The Bug in Your Pocket: Remote Listening Applications for Mobile Phones

Posted by MarkWeingarten on Jun 10, 2011

We've heard much recently about information that is being tracked by mobile phone companies (see our recent post) and app developers. However, there are more overt security threats that are potentially more dangerous.

One of these threats is referred to as either a “roving bug” or a “remote listening” application. It is essentially the same concept as a conventional audio bug, except that it requires no hardware other than a smartphone. Once installed, remote listening software enables a 3rd party to call a phone, activate its speakerphone capabilities, and secretly transmit any sounds picked by its microphone to another phone number, where it can be monitored and recorded.

While this is happening, the bugged phone does not give any indication that it is in use, and the app can be hidden or look like an operating system update. Disturbingly, some applications enable audio to be transmitted even when the bugged phone is powered off.

This type of software was used by the FBI to monitor communications of suspected mafia members and was determined by the US district court of South Dakota in 2006 to be a legal means of surveillance under the federal wiretapping law in the United States.

Surprisingly, “roving bugs” are currently legal for use by citizens in the United States and are sold online, ostensibly to monitor children or “catch cheating spouses”. They are even popular enough to warrant a list of the “best”. One popular application’s website includes this quote:

“Thanks to [name of product deleted] I finally figured out my wife was cheating on me with my brother. I had a bad feeling about this for over a year. After the divorce, my life is so much better...”

How are “Roving Bugs” Installed?

Many of the commercially available programs require physical access to be installed. This is used as a defense by the producers of these products who claim that they cannot be classified as malicious applications if they are installed purposefully. However, the fact that the installed programs are generally hidden makes one wonder about who is installing them and whether the owner’s permission was a factor. In fact, FlexiSpy (completely legal in the US) is currently classified as spyware by Symantec and as a Trojan application by F-Secure.

Roving bug applications can also be installed remotely. According to an article in PC World:

“One way to entice a BlackBerry user to download spyware onto their smartphone is by offering a free application that appears to be a game or some other harmless software, but in fact carries a dangerous payload. Enticing slideshows are even easier to get users to accept...”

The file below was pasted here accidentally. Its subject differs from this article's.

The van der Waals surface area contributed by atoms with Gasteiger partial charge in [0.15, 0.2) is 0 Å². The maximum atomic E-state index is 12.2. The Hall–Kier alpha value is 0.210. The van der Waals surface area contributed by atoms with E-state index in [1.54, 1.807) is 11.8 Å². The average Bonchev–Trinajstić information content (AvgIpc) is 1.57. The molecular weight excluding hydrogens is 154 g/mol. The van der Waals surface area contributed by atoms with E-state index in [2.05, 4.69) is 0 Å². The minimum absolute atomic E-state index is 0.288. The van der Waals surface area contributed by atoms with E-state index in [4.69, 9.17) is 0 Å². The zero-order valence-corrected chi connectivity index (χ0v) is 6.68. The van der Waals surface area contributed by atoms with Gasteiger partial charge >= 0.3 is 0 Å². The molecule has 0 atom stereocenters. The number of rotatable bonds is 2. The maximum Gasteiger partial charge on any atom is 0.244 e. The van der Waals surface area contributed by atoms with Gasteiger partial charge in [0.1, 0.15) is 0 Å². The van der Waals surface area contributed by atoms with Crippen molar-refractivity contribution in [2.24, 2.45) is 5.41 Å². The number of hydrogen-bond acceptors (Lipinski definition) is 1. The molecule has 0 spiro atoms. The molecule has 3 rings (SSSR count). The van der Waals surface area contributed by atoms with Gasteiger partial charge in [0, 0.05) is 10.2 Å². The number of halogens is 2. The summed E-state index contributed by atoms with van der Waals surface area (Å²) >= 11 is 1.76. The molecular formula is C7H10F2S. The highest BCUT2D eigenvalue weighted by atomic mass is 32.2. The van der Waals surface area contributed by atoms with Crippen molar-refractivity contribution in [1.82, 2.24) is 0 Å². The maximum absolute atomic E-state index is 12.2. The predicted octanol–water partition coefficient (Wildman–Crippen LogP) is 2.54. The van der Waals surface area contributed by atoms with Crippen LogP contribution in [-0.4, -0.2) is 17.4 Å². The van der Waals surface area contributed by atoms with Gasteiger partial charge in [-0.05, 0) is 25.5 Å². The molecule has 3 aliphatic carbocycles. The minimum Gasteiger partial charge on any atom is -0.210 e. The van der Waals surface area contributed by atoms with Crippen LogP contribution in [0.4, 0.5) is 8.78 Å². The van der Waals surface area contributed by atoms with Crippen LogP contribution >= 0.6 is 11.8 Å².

Alternatively, phones are now being sold with remote listening applications pre-installed in them. An Italian organization called Endoacustica is marketing these as a way to “protect your kids from drugs and bad companies...” As noted on its website:

“It's possible to program a privileged number in an inner secret menu of this spy cell phone. When the spy cell phone receives a call from this number, instead of ringing as a normal cell phone, it will go into remote listening mode and we'll be able to listen to environmental conversations. During remote listening the cell phone will look as in stand-by conditions and it's not possible to perceive that there's an environmental listening going on. When any other number calls the spy phone, it rings and operates as a normal telephone.”

Endoacustica also currently offers one model that is advertised to work as a roving bug specifically when switched off. Interestingly, the phones sold by this company, while fully featured, would not be considered smartphones.

Ways To Protect Yourself

While these products are generally marketed as means to covertly monitor the communications of one’s family members, it is easy to imagine the threats they could pose to high-risk individuals, such as activists, journalists, and human rights defenders. Thankfully, there is currently no evidence to suggest widespread use of remote listening applications by repressive governments. However, for those concerned about the possible risks, we have the following suggestions:

  • Download apps from trusted sources only.
  • Be sure you know the sender before opening attachments, especially multimedia files.
  • Periodically take a look at the apps installed on your phone, and uninstall any that you don’t recognize.
  • Don’t leave your phone unattended. Ever.
  • Consider a wipe of your phone if you are suddenly experiencing sudden dramatic battery drain or periods when your phone is heating up unexpectedly.
  • In particularly sensitive situations, don’t leave your phone where it could potentially pick up audio, Remove the battery if you have it near sensitive conversations.

Lastly, keep your eye out for Part Two in this series, in which we will investigate the technical capabilities of a number of these applications, evaluate the risks posed by each, and provide additional recommendations.

Image via Flickr user P^2 - Paul

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